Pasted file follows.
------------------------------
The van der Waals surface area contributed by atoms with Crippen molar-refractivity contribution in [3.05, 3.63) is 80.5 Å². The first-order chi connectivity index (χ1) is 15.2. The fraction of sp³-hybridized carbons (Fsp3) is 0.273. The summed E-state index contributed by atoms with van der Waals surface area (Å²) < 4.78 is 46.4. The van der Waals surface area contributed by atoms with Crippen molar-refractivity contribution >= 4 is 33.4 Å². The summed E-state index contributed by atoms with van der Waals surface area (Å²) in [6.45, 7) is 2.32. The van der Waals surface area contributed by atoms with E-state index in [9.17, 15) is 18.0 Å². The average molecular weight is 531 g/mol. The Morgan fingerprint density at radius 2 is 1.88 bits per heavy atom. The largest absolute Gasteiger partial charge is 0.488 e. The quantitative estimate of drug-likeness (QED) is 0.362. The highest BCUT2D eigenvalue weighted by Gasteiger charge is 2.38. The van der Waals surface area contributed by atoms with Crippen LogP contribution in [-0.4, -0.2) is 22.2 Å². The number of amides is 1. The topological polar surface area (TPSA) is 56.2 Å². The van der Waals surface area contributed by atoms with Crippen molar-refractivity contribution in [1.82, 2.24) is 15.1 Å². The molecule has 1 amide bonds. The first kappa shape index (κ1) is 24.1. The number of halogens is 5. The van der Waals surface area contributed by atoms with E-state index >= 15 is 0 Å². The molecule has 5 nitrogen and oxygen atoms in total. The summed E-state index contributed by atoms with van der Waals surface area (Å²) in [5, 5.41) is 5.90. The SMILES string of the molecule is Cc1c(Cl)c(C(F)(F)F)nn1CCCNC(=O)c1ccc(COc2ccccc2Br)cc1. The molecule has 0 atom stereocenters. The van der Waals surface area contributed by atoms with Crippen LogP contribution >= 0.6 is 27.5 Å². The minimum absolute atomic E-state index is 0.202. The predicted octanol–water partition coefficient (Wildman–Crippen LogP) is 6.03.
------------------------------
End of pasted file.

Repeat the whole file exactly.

The van der Waals surface area contributed by atoms with Crippen molar-refractivity contribution in [3.05, 3.63) is 80.5 Å². The first-order chi connectivity index (χ1) is 15.2. The fraction of sp³-hybridized carbons (Fsp3) is 0.273. The summed E-state index contributed by atoms with van der Waals surface area (Å²) < 4.78 is 46.4. The van der Waals surface area contributed by atoms with Crippen molar-refractivity contribution >= 4 is 33.4 Å². The summed E-state index contributed by atoms with van der Waals surface area (Å²) in [6.45, 7) is 2.32. The van der Waals surface area contributed by atoms with E-state index in [9.17, 15) is 18.0 Å². The average molecular weight is 531 g/mol. The Morgan fingerprint density at radius 2 is 1.88 bits per heavy atom. The largest absolute Gasteiger partial charge is 0.488 e. The quantitative estimate of drug-likeness (QED) is 0.362. The highest BCUT2D eigenvalue weighted by Gasteiger charge is 2.38. The van der Waals surface area contributed by atoms with Crippen LogP contribution in [-0.4, -0.2) is 22.2 Å². The number of amides is 1. The topological polar surface area (TPSA) is 56.2 Å². The van der Waals surface area contributed by atoms with Crippen molar-refractivity contribution in [1.82, 2.24) is 15.1 Å². The molecule has 1 amide bonds. The first kappa shape index (κ1) is 24.1. The number of halogens is 5. The van der Waals surface area contributed by atoms with E-state index >= 15 is 0 Å². The molecule has 5 nitrogen and oxygen atoms in total. The summed E-state index contributed by atoms with van der Waals surface area (Å²) in [5, 5.41) is 5.90. The SMILES string of the molecule is Cc1c(Cl)c(C(F)(F)F)nn1CCCNC(=O)c1ccc(COc2ccccc2Br)cc1. The molecule has 0 atom stereocenters. The van der Waals surface area contributed by atoms with Crippen LogP contribution >= 0.6 is 27.5 Å². The minimum absolute atomic E-state index is 0.202. The predicted octanol–water partition coefficient (Wildman–Crippen LogP) is 6.03.